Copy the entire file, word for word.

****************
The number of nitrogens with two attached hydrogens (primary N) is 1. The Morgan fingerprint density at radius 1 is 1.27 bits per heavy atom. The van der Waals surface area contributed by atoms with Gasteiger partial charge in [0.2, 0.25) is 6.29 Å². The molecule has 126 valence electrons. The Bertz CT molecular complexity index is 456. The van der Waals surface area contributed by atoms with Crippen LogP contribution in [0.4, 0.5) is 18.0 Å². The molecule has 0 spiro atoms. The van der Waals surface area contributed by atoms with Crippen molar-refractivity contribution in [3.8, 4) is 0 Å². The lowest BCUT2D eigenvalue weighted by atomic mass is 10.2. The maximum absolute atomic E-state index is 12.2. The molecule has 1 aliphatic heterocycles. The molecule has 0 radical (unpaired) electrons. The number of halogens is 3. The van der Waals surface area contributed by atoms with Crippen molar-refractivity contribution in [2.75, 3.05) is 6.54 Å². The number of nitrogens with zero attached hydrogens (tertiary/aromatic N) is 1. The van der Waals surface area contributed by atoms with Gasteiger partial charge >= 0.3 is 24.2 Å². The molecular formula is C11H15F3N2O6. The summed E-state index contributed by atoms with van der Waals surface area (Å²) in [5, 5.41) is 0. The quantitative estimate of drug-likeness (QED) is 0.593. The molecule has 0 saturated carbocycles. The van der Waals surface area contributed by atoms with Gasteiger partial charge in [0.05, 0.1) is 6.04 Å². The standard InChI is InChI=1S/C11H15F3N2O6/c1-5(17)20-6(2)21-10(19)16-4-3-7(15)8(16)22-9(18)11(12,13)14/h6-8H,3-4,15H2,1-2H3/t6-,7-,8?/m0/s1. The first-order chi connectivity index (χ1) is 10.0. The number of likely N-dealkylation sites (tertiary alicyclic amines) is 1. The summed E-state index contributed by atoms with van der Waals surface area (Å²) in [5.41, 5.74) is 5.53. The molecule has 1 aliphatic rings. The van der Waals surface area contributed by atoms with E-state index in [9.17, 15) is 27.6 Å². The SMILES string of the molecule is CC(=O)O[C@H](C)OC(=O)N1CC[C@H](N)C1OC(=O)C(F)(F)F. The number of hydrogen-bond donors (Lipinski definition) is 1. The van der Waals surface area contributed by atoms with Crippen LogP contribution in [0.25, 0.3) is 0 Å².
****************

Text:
The number of nitrogens with two attached hydrogens (primary N) is 1. The Morgan fingerprint density at radius 1 is 1.27 bits per heavy atom. The van der Waals surface area contributed by atoms with Gasteiger partial charge in [0.2, 0.25) is 6.29 Å². The molecule has 126 valence electrons. The Bertz CT molecular complexity index is 456. The van der Waals surface area contributed by atoms with Crippen LogP contribution in [0.4, 0.5) is 18.0 Å². The molecule has 0 spiro atoms. The van der Waals surface area contributed by atoms with Crippen molar-refractivity contribution in [3.8, 4) is 0 Å². The lowest BCUT2D eigenvalue weighted by atomic mass is 10.2. The maximum absolute atomic E-state index is 12.2. The molecule has 1 aliphatic heterocycles. The molecule has 0 radical (unpaired) electrons. The number of halogens is 3. The van der Waals surface area contributed by atoms with Crippen molar-refractivity contribution in [2.75, 3.05) is 6.54 Å². The number of nitrogens with zero attached hydrogens (tertiary/aromatic N) is 1. The van der Waals surface area contributed by atoms with Gasteiger partial charge >= 0.3 is 24.2 Å². The molecular formula is C11H15F3N2O6. The summed E-state index contributed by atoms with van der Waals surface area (Å²) in [5, 5.41) is 0. The quantitative estimate of drug-likeness (QED) is 0.593. The molecule has 0 saturated carbocycles. The van der Waals surface area contributed by atoms with Gasteiger partial charge in [0.05, 0.1) is 6.04 Å². The standard InChI is InChI=1S/C11H15F3N2O6/c1-5(17)20-6(2)21-10(19)16-4-3-7(15)8(16)22-9(18)11(12,13)14/h6-8H,3-4,15H2,1-2H3/t6-,7-,8?/m0/s1. The first-order chi connectivity index (χ1) is 10.0. The number of likely N-dealkylation sites (tertiary alicyclic amines) is 1. The summed E-state index contributed by atoms with van der Waals surface area (Å²) in [5.41, 5.74) is 5.53. The molecule has 1 aliphatic rings. The van der Waals surface area contributed by atoms with E-state index in [9.17, 15) is 27.6 Å². The SMILES string of the molecule is CC(=O)O[C@H](C)OC(=O)N1CC[C@H](N)C1OC(=O)C(F)(F)F. The number of hydrogen-bond donors (Lipinski definition) is 1. The van der Waals surface area contributed by atoms with Crippen LogP contribution in [0.25, 0.3) is 0 Å².